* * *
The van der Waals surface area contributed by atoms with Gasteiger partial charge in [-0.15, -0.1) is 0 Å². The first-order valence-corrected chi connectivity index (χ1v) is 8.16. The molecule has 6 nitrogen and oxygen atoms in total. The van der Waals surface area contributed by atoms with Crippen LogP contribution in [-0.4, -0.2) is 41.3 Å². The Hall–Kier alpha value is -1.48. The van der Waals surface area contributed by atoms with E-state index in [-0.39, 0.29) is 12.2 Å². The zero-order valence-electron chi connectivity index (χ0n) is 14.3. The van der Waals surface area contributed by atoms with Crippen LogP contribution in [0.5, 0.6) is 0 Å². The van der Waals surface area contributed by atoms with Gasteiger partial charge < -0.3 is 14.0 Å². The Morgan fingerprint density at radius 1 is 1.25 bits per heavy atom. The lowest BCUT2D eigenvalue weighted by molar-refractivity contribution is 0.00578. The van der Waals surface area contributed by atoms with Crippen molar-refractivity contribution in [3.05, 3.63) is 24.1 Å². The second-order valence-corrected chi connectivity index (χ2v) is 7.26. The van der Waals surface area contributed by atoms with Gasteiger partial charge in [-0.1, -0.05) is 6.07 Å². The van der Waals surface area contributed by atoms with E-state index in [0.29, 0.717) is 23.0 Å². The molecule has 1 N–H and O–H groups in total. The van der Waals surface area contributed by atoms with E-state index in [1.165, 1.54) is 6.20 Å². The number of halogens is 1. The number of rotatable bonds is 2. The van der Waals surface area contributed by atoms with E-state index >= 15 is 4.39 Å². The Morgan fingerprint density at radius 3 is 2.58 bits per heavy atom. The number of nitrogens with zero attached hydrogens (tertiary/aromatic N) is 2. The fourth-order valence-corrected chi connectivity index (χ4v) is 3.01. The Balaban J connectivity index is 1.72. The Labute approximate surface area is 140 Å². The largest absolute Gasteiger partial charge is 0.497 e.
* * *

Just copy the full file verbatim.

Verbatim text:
The van der Waals surface area contributed by atoms with Gasteiger partial charge in [-0.15, -0.1) is 0 Å². The first-order valence-corrected chi connectivity index (χ1v) is 8.16. The molecule has 6 nitrogen and oxygen atoms in total. The van der Waals surface area contributed by atoms with Crippen LogP contribution in [-0.4, -0.2) is 41.3 Å². The Hall–Kier alpha value is -1.48. The van der Waals surface area contributed by atoms with E-state index in [-0.39, 0.29) is 12.2 Å². The zero-order valence-electron chi connectivity index (χ0n) is 14.3. The van der Waals surface area contributed by atoms with Crippen LogP contribution in [0.5, 0.6) is 0 Å². The van der Waals surface area contributed by atoms with Gasteiger partial charge < -0.3 is 14.0 Å². The Morgan fingerprint density at radius 1 is 1.25 bits per heavy atom. The lowest BCUT2D eigenvalue weighted by molar-refractivity contribution is 0.00578. The van der Waals surface area contributed by atoms with Crippen molar-refractivity contribution in [3.05, 3.63) is 24.1 Å². The second-order valence-corrected chi connectivity index (χ2v) is 7.26. The van der Waals surface area contributed by atoms with Gasteiger partial charge in [-0.1, -0.05) is 6.07 Å². The van der Waals surface area contributed by atoms with E-state index in [0.29, 0.717) is 23.0 Å². The molecule has 1 N–H and O–H groups in total. The van der Waals surface area contributed by atoms with E-state index in [1.165, 1.54) is 6.20 Å². The number of halogens is 1. The number of rotatable bonds is 2. The van der Waals surface area contributed by atoms with E-state index >= 15 is 4.39 Å². The Morgan fingerprint density at radius 3 is 2.58 bits per heavy atom. The number of nitrogens with zero attached hydrogens (tertiary/aromatic N) is 2. The fourth-order valence-corrected chi connectivity index (χ4v) is 3.01. The Balaban J connectivity index is 1.72. The Labute approximate surface area is 140 Å². The largest absolute Gasteiger partial charge is 0.497 e.